Loyal to the end--and beyond--fans flock to Graceland and remember

August 17, 1991|By Rafael Alvarez | Rafael Alvarez,Sun Staff Correspondent

MEMPHIS, TENN. — Kathy Jean Sidlowski was 13 when she saw the movie "Elvis Aloha from Hawaii."

It changed her life forever.

She had fallen for The King, and yesterday, almost 20 years later, on the 14th anniversary of his death, Kathy Jean finally made it to Graceland.

"I've been waiting a long time," said the Perry Hall resident, who graduated from Northern High School in 1976. "But then I got married and then I had kids, and it was put on hold."

She couldn't make the trip while she was married to a man who only allowed her to put up Elvis posters in the laundry room. But Kathy Sidlowski is 32 now -- and single -- and this week she was among some 30,000 people from around the world who came to this Mississippi River town to pay tribute to The King of Rock and Roll.

She was ecstatic.

"It's great," she said yesterday as she toured the white-columned home that sits on 14 acres of former farmland. "Just to see where he sat and played the piano . . . just to be close to that is fabulous. But it was so crowded I just wanted everybody to get out of my way."

Her feelings -- a strong emotional attachment to someone she never knew -- are typical of many of the people who come here every year on Aug. 16, people from Czechoslovakia to Japan to South Africa.

Hot Springs, Ark., resident Naomia Stiers, believed by Graceland to be the world's oldest Elvis fan at 87, said that it happened for her like this in 1956: "The first time I saw him on the Ed Sullivan show, it just seemed to me that he was pleading with me to love him."

Those are the kind of people that Kathy Sidlowski met in the last two days as she took part in a 12,000-strong candlelight vigil at midnight Thursday, as she bought Elvis clocks and towels and mugs for a home where she can put The King anywhere she wants, and as she walked through the "Hall of Gold" that displays some of the records Presley sold -- records that, spinning end to end, would reach around the equator at least three times.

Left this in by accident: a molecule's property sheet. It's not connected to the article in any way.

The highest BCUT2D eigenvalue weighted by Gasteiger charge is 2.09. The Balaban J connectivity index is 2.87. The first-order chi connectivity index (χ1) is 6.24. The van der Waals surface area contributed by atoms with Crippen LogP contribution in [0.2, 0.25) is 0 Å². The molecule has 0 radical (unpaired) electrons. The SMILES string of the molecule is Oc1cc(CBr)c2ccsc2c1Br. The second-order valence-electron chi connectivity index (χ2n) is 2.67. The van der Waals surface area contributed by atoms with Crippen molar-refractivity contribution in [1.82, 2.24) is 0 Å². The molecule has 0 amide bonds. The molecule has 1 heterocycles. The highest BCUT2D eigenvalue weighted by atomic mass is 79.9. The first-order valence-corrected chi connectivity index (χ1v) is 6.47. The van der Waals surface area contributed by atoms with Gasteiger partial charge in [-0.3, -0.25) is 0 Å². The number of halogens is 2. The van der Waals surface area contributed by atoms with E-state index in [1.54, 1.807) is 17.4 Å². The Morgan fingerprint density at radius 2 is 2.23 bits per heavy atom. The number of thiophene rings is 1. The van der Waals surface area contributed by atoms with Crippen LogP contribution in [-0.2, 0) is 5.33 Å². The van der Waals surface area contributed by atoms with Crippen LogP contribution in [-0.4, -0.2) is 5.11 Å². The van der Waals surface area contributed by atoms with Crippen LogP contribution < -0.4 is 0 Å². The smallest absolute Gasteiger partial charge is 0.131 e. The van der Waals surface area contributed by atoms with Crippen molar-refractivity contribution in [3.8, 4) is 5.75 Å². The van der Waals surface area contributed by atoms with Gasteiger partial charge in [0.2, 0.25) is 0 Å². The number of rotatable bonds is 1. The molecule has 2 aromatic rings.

She met people like Eddie Fidal, a former Waco, Texas, disc jockey who befriended Elvis in the spring of 1956. "I invited him back to my home after a show and we were sitting up talking late," said Mr. Fidal, whose wife could never burn the bacon black enough to satisfy Elvis when he stayed to eat. "But the fans figured out that he was at my house and they swarmed the place. They were in the trees, in the bushes, and on top of the house."

Ms. Sidlowski had a guided tour of Memphis and Graceland from an expert, Pat Carr, president of the "Welcome to Our Elvis World" fan club -- one of three Baltimore-area Presley organizations with members here this week.

Ms. Carr walked through the mansion with Ms. Sidlowski, pointing out minor errors in the tour guides' spiels. A year ago, Ms. Sidlowski didn't know Ms. Carr or even that a club existed in her own hometown devoted to the same man to whom she is devoted.

"I went to an Elvis convention at the Harford Mall in January and found out about the fan club," she said. "Then I went to one of their meetings, just walked into a room full of people I didn't know, and I knew we had something in common. They made me feel at home. We have the same feelings."

Ms. Sidlowski told Ms. Carr she had never been to Graceland, DTC and the club president said that she needed a partner for this year's pilgrimage. "I said: "That's me!" Ms. Sidlowski recalled.

While here, she toured the Elvis jet and the Elvis car museum and attended a long memorial service at Memphis State University.

The tour of the Presley mansion takes only 90 minutes, but Ms. Sidlowski discovered that she couldn't do all the Elvis hoopla in a day or even a week. So she wants to come back next year, and every year after that. "I'm tired," she said after the second day of her non-stop Elvis binge. "But I'm not tired enough."

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